Light stage

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A light stage or light cage is an instrumentation set-up used for reflectance, texture and motion capture often with structured light and a multi-camera setup.

Reflectance capture[edit]

The reflectance field over a human face was first captured in 2000 by Paul Debevec et al. The method they used to find the light that travels under the skin was based on the existing scientific knowledge that light reflecting off the air-to-oil retains its polarization while light that travels under the skin loses its polarization.[1]

BSSRDF: BRDF + Subsurface scattering
BSDF: BRDF + BTDF

Using this information and the simplest, yet most revolutionary to date, light stage was built by Paul Debevec et al. and it consisted of

  1. Moveable digital camera
  2. Moveable simple light source (full rotation with adjustable radius and height)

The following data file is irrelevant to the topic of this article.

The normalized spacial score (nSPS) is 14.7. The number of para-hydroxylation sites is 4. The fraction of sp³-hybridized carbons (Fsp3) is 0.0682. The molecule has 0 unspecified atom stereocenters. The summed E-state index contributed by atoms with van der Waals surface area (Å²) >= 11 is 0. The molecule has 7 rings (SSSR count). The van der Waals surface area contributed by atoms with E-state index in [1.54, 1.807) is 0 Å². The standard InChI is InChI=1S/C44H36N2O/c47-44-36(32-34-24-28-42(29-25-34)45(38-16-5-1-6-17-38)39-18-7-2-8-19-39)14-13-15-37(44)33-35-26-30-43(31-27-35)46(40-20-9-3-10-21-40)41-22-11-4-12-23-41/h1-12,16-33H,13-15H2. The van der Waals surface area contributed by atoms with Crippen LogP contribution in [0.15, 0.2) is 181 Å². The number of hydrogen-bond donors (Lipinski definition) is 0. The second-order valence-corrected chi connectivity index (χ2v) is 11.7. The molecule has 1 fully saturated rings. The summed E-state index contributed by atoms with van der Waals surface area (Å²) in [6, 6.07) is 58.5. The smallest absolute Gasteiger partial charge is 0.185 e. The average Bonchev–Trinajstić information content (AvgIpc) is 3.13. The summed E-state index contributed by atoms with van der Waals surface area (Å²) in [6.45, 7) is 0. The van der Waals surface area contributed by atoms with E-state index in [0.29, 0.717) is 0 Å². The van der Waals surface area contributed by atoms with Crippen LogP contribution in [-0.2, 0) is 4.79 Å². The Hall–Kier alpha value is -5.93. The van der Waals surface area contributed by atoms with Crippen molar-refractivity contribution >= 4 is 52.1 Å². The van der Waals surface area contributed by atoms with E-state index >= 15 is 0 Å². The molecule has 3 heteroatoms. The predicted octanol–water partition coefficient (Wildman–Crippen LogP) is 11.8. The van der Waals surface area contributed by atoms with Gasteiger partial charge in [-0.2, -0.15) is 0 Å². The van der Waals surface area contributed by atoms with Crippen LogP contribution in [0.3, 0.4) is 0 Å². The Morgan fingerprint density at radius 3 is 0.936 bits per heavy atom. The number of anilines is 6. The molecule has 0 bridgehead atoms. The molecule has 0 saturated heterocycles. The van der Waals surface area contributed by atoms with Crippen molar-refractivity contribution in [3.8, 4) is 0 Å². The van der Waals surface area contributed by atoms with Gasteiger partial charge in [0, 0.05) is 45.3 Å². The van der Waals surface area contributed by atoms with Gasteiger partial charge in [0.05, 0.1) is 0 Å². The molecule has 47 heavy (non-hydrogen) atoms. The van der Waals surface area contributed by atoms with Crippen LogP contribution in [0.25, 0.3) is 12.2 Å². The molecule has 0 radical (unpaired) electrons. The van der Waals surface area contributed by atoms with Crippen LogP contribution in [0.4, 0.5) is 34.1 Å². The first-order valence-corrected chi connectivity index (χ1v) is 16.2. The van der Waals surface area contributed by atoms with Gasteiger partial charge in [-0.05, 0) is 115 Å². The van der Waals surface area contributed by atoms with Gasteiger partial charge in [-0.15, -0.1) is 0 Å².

3. 2 polarizers set into various angles in front of the light and the camera
  4. A computer with relatively simple programs doing relatively simple tasks.

[1] The setup enabled the team to find the subsurface scattering component of the BSDF over the human face which was required for fully virtual cinematography with ultra-photorealistic digital look-alikes like seen in the Matrix Reloaded and Matrix Revolutions and numerous other movies since the early 2000s.

Following great scientific success Debevec et al. constructed a further 5 newer more elaborate versions of the light stage at the University of Southern California Institute for Creative Technologies and Ghosh et al. built the USC light stage X, the seventh version.

See[edit]

References[edit]

  1. ^ a b "Debevec", "Paul"; "Tim Hawkins, Chris Tchou, Haarm-Pieter Duiker, Westley Sarokin, Mark Sagar" (2000). ["http://dl.acm.org/citation.cfm?id=344855" "Acquiring the reflectance field of a human face"]. ACM. doi:10.1145/344779.344855. Retrieved 2013-07-21. 
  2. ^ Paul Debevec animates a photo-real digital face - Digital Emily 2008
  3. ^ Debevec, Paul (2013). "Digital Ira - A real-time animatable face demonstration". His web site. University of Southern California. Retrieved August 10, 2013.